Yet when you look around a bit more, the line between history and fiction really is not as clear as it first seems.  The first thing that comes to my mind is a series of historical novels by a popular Australian novelist and scholar, Colleen McCullough.  She is famous for her Masters of Rome novel series.  The novel series cover the political turmoil in Rome during the last few years of the late Roman republic.

What is interesting about her historical fictions is the amount of historical research that actually went into her work.  While her work is a collection of ‘what-might-have-been’, her speculations are in fact based on solid research of available historical evidence.  When you also consider the fact that some famous ancient historical works from ancient Rome are really a mix of facts, speculations and rumours (Suetonious anyone?), all of a sudden the lines between history and history fictions is not so obvious.

I can think of two reasons why historians should not ignore ‘fictions’.  Like it or hate it, more people engages with history through the ‘fiction’ genre than the non-fiction genres.  This is especially so when you include genres like films, plays and historically themed computer games.  Dr Marnie Hugh-Warrington pointed out that statistically more people in America engage with history through films and documentaries than they do through academic books.  It is probably similar in Australia.  This type of popular engagement with history through fictions, films and games shape public history. If historians do not ‘engage’ with how history is portrayed through these popular mediums, historians might become irrelevant.

Another good reason why historians should not ignore fictions and films is that films and fictions have strengths that academic historical work often lacks.  This is the power of fictions and drama to enable the audience to ‘feel’ history, to ‘re-imagine’ the past vividly.  A good example to illustrate this is the recent two part television drama series on HBO called ‘Rome’.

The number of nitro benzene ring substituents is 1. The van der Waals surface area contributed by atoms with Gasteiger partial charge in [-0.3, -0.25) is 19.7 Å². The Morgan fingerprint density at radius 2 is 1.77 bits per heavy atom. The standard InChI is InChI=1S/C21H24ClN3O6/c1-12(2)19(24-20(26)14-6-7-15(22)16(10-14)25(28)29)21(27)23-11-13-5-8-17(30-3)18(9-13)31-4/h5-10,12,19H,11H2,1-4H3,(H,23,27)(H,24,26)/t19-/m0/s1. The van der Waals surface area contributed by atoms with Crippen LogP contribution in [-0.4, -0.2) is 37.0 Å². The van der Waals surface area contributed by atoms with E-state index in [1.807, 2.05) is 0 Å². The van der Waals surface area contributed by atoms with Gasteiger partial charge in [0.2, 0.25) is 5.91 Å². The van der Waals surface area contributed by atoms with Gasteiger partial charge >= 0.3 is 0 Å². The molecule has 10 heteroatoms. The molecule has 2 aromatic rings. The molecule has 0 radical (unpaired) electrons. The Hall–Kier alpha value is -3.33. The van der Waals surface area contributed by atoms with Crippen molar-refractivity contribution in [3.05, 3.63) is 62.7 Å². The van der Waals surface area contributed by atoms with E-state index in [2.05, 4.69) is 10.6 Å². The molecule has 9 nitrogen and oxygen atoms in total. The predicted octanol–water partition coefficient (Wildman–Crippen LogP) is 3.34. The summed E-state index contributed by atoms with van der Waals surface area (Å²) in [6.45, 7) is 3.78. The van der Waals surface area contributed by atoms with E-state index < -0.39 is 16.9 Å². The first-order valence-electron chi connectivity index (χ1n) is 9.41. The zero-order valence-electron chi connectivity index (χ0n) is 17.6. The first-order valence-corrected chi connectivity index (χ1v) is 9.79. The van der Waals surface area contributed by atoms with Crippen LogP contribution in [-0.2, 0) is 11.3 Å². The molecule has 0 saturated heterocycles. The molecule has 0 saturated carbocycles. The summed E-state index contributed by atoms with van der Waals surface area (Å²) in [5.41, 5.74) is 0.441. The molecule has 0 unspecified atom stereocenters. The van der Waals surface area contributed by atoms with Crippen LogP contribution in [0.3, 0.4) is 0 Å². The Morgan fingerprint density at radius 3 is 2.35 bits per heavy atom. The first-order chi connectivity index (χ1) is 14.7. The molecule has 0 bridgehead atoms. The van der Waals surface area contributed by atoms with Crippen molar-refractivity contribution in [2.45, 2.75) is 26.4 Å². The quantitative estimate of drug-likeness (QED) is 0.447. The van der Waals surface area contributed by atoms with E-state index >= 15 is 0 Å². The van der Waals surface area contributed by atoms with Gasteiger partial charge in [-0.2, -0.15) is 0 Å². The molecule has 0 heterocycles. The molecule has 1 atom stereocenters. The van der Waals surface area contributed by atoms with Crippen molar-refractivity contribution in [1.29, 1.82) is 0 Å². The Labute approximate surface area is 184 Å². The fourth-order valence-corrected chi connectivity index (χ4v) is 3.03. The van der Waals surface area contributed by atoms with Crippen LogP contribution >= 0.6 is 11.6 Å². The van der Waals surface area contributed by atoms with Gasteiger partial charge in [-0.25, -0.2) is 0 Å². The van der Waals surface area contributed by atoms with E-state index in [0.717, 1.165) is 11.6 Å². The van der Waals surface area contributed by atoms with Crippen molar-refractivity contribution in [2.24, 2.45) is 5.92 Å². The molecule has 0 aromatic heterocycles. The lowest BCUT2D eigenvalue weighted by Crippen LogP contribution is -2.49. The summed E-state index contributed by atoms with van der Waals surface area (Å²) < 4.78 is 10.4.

Rome, HBO

Caesar's triumph. A scene from 'Rome' (HBO).

In an interview about the drama series, the film director openly stated that he did not aim for historical accuracy but he aimed for historical authenticity.  For example, in the drama series there was only one Battle of Philippi, yet historically there were two battles.  However, the director was very careful in making sure he accurately portrayed the relationships and attitudes of the time, such as relationship between men and women, masters and slaves, Romans and Greeks and Jews, plebians and patricians, and the role of public and private religions in Roman society.  (See this clip on how the director and historical consultant have approached the portrayal of women in HBO:Rome.)  The director also paid careful attention in reconstructing Roman army tactics.  (See this clip on portrayal of the Battle of Philippi.)  One can say that the usual sin of historical anachronism is remarkably absent in this television series.  HBO:Rome shows the potential strengths of historical drama series in engaging the public with history.

Yet what does it mean for historians to ‘engage’ with these popular mediums?  There is no absolute right answer to this very important question.  Should historians be the arbiter of public ‘history’, pointing the rights and wrongs of how history is portrayed in films, drama and fictions?  This is a position that many Rankean historians are very comfortable with, because it reflects the authoritative nature of history.  A good example was the debate generated by the film ‘Troy’.  (See Mark Rose, ‘Troy Fallen’, Archaeology 14 May 2004.)  Historians nitpicked the many errors in the film, including the use of coins in funerals in the film, which did not exist in late Bronze Age, and the unhistorical focus on the worship of Apollo among the Trojans in the film.

But this kind of ‘engagement’ is quite limited, and it does not take historians beyond the proverbial ivory tower.  How else can historians engage with the popular mediums?  I think some of the more successful attempts like the work of Colleen McCullough and HBO:Rome points to some possibilities.  First of all, historians should not be afraid to get involved.  This might involve actually producing the work (e.g. McCullough) or be directly involved in the production process of the work (e.g. HBO:Rome).